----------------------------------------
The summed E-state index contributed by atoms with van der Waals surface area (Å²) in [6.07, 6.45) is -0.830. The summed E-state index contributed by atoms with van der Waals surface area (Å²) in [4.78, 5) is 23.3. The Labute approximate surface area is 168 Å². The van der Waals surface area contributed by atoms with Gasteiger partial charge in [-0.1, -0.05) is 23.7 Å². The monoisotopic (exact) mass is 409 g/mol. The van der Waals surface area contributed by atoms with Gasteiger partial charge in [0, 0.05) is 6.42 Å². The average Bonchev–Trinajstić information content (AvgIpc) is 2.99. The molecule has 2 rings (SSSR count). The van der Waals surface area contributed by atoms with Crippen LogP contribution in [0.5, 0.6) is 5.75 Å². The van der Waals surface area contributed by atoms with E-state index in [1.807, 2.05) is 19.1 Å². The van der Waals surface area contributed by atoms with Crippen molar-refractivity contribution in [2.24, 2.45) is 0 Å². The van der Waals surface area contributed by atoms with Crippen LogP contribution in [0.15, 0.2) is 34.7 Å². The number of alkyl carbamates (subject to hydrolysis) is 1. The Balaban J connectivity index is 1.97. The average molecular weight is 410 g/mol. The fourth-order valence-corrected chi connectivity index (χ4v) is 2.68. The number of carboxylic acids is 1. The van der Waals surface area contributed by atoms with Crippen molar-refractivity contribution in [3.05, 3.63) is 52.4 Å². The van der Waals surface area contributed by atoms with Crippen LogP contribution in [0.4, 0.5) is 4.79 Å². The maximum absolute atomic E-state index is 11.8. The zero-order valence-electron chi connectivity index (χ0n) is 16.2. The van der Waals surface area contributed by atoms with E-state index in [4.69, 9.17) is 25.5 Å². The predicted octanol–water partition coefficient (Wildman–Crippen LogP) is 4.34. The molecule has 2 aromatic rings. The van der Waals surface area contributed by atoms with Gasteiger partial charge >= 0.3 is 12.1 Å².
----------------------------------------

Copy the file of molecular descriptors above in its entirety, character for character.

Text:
The summed E-state index contributed by atoms with van der Waals surface area (Å²) in [6.07, 6.45) is -0.830. The summed E-state index contributed by atoms with van der Waals surface area (Å²) in [4.78, 5) is 23.3. The Labute approximate surface area is 168 Å². The van der Waals surface area contributed by atoms with Gasteiger partial charge in [-0.1, -0.05) is 23.7 Å². The monoisotopic (exact) mass is 409 g/mol. The van der Waals surface area contributed by atoms with Gasteiger partial charge in [0, 0.05) is 6.42 Å². The average Bonchev–Trinajstić information content (AvgIpc) is 2.99. The molecule has 2 rings (SSSR count). The van der Waals surface area contributed by atoms with Crippen LogP contribution in [0.5, 0.6) is 5.75 Å². The van der Waals surface area contributed by atoms with E-state index in [1.807, 2.05) is 19.1 Å². The van der Waals surface area contributed by atoms with Crippen molar-refractivity contribution in [2.24, 2.45) is 0 Å². The van der Waals surface area contributed by atoms with Crippen LogP contribution in [0.15, 0.2) is 34.7 Å². The number of alkyl carbamates (subject to hydrolysis) is 1. The Balaban J connectivity index is 1.97. The average molecular weight is 410 g/mol. The fourth-order valence-corrected chi connectivity index (χ4v) is 2.68. The number of carboxylic acids is 1. The van der Waals surface area contributed by atoms with Crippen molar-refractivity contribution in [3.05, 3.63) is 52.4 Å². The van der Waals surface area contributed by atoms with Crippen LogP contribution in [0.4, 0.5) is 4.79 Å². The maximum absolute atomic E-state index is 11.8. The zero-order valence-electron chi connectivity index (χ0n) is 16.2. The van der Waals surface area contributed by atoms with E-state index in [4.69, 9.17) is 25.5 Å². The predicted octanol–water partition coefficient (Wildman–Crippen LogP) is 4.34. The molecule has 2 aromatic rings. The van der Waals surface area contributed by atoms with Gasteiger partial charge >= 0.3 is 12.1 Å².